Otley CC, Berg D, Ulrich C, et al. Reduction of immunosuppression for transplant-associated skin cancer: expert consensus survey. Br J Dermatol 2006; 154:395–400.PubMedCrossRefGoogle Scholar
  28. 28.
    Kauffman HM, Cherikh WS, Cheng Y, et al. Maintenance immunosuppression with target-of-rapamycin inhibitors is associated with a reduced incidence of de novo malignancies. Transplantation 2005; 80:883–9.PubMedCrossRefGoogle Scholar
  29. 29.
    Kahan BD, Knight R, Schoenberg L, et al. Ten years of sirolimus therapy for human renal transplantation: the University of Texas at Houston experience. Transplant Proc 2003; 35(Suppl):25S–34S.PubMedCrossRefGoogle Scholar
  30. 30.
    Mathew T, Kreis H, Friend P. Two-year incidence of malignancy in sirolimus-treated renal transplant recipients: results from five multicenter studies. Clin Transplant 2004; 18:446–9.PubMedCrossRefGoogle Scholar
  31. 31.
    Christenson LJ, Geusau A, Ferrandiz C, et al. Specialty clinics for the dermatologic care of solid-organ transplant recipients. Dermatol Surg 2004; 30:598–603.PubMedCrossRefGoogle Scholar
  32. 32.
    Reece SM, Harden PN, Smith AG, et al. A model for nurse-led skin cancer surveillance following renal transplantation. Nephrol Nurs J 2002; 29:257–9, 267.PubMedGoogle Scholar
  33. 33.
    Penn I. The effect of immunosuppression on pre-existing cancers. Transplantation 1993; 55:742–7.PubMedCrossRefGoogle Scholar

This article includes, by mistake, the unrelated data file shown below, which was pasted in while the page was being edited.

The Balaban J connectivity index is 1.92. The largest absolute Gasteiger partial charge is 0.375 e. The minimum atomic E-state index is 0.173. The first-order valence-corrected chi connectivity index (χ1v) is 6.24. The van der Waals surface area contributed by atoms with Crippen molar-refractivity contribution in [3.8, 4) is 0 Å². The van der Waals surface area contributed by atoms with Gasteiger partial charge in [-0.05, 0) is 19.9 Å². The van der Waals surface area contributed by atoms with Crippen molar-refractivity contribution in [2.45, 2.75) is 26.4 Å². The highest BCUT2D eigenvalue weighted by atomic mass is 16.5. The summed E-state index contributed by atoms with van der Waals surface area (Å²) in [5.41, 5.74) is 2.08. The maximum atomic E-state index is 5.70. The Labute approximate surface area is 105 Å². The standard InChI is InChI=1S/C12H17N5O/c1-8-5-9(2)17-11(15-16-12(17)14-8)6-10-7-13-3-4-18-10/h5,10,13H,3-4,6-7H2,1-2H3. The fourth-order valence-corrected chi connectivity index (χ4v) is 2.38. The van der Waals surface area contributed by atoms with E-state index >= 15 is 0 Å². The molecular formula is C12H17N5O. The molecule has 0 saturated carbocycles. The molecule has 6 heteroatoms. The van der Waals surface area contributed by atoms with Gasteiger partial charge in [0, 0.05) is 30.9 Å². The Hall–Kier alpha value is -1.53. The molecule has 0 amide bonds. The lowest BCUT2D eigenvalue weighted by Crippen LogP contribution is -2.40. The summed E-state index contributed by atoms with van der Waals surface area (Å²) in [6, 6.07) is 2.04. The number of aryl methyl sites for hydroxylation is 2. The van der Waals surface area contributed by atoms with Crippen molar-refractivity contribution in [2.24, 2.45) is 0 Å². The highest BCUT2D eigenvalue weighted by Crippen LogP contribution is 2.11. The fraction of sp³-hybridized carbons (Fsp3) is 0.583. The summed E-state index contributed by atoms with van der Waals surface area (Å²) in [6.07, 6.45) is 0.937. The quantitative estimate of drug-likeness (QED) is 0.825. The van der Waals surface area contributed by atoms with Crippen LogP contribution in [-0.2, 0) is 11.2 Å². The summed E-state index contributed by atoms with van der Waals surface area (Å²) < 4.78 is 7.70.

34. 34.
    Otley CC, Hirose R, Salasche SJ. Skin cancer as a contraindication to organ transplantation. Am J Transplant 2005; 5:2079–84.PubMedCrossRefGoogle Scholar
  35. 35.
    Marcil I, Stern RS. Risk of developing a subsequent nonmelanoma skin cancer in patients with a history of nonmelanoma skin cancer: a critical review of the literature and meta-analysis. Arch Dermatol 2000; 136:1524–30.PubMedCrossRefGoogle Scholar
  36. 36.
    Chuang TY, Popescu NA, Su WP, et al. Squamous cell carcinoma. A population-based incidence study in Rochester, Minn. Arch Dermatol 1990; 126:185–8.PubMedCrossRefGoogle Scholar
  37. 37.
    Johnson TM, Rowe DE, Nelson BR, et al. Squamous cell carcinoma of the skin (excluding lip and oral mucosa). J Am Acad Dermatol 1992; 26:467–84.PubMedCrossRefGoogle Scholar
  38. 38.
    Martinez JC, Otley CC, Stasko T, et al. Defining the clinical course of metastatic skin cancer in organ transplant recipients: a multicenter collaborative study. Arch Dermatol 2003; 139:301–6.PubMedCrossRefGoogle Scholar
  39. 39.
    Balch CM, Buzaid AC, Soong SJ, et al. Final version of the American Joint Committee on Cancer staging system for cutaneous melanoma. J Clin Oncol 2001; 19:3635–48.PubMedGoogle Scholar
  40. 40.
    Balch CM, Soong SJ, Gershenwald JE, et al. Prognostic factors analysis of 17,600 melanoma patients: validation of the American Joint Committee on Cancer melanoma staging system. J Clin Oncol 2001; 19:3622–34.PubMedGoogle Scholar
  41. 41.
    Penn I. Malignant melanoma in organ allograft recipients. Transplantation 1996; 61:274–8.PubMedCrossRefGoogle Scholar

Copyright information

© Springer Science+Business Media, LLC 2009

Authors and Affiliations

  • Clark C. Otley
    • 1
  1. 1.Mayo Clinic College of Medicine, Chair, Division of Dermatologic Surgery, Department of Dermatology, Mayo ClinicRochesterUSA

Personalised recommendations